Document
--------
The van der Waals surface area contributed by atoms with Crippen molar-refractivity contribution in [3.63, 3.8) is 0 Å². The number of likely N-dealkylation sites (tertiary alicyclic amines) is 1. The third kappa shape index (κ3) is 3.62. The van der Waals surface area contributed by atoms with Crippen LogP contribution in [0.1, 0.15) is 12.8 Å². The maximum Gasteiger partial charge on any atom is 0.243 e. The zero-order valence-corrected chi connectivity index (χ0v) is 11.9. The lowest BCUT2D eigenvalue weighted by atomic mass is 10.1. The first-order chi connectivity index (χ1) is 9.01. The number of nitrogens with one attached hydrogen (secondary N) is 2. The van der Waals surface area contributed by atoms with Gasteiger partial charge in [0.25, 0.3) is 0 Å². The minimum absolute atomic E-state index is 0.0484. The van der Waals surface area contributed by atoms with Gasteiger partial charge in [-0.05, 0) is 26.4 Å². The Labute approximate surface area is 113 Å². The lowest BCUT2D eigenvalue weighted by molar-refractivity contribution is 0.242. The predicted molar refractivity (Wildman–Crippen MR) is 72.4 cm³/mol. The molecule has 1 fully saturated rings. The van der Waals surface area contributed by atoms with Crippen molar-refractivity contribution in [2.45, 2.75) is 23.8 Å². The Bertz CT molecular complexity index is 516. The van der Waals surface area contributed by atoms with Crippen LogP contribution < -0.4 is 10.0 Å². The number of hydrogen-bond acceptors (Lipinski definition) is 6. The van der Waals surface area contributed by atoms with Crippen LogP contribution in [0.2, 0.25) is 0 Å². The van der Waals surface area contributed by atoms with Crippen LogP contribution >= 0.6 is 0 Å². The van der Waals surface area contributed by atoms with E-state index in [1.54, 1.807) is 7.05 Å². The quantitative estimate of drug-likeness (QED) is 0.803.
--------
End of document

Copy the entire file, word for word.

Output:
The van der Waals surface area contributed by atoms with Crippen molar-refractivity contribution in [3.63, 3.8) is 0 Å². The number of likely N-dealkylation sites (tertiary alicyclic amines) is 1. The third kappa shape index (κ3) is 3.62. The van der Waals surface area contributed by atoms with Crippen LogP contribution in [0.1, 0.15) is 12.8 Å². The maximum Gasteiger partial charge on any atom is 0.243 e. The zero-order valence-corrected chi connectivity index (χ0v) is 11.9. The lowest BCUT2D eigenvalue weighted by atomic mass is 10.1. The first-order chi connectivity index (χ1) is 9.01. The number of nitrogens with one attached hydrogen (secondary N) is 2. The van der Waals surface area contributed by atoms with Gasteiger partial charge in [0.25, 0.3) is 0 Å². The minimum absolute atomic E-state index is 0.0484. The van der Waals surface area contributed by atoms with Gasteiger partial charge in [-0.05, 0) is 26.4 Å². The Labute approximate surface area is 113 Å². The lowest BCUT2D eigenvalue weighted by molar-refractivity contribution is 0.242. The predicted molar refractivity (Wildman–Crippen MR) is 72.4 cm³/mol. The molecule has 1 fully saturated rings. The van der Waals surface area contributed by atoms with Crippen molar-refractivity contribution in [2.45, 2.75) is 23.8 Å². The Bertz CT molecular complexity index is 516. The van der Waals surface area contributed by atoms with Crippen LogP contribution < -0.4 is 10.0 Å². The number of hydrogen-bond acceptors (Lipinski definition) is 6. The van der Waals surface area contributed by atoms with Crippen LogP contribution in [0.2, 0.25) is 0 Å². The van der Waals surface area contributed by atoms with Crippen LogP contribution >= 0.6 is 0 Å². The van der Waals surface area contributed by atoms with E-state index in [1.54, 1.807) is 7.05 Å². The quantitative estimate of drug-likeness (QED) is 0.803.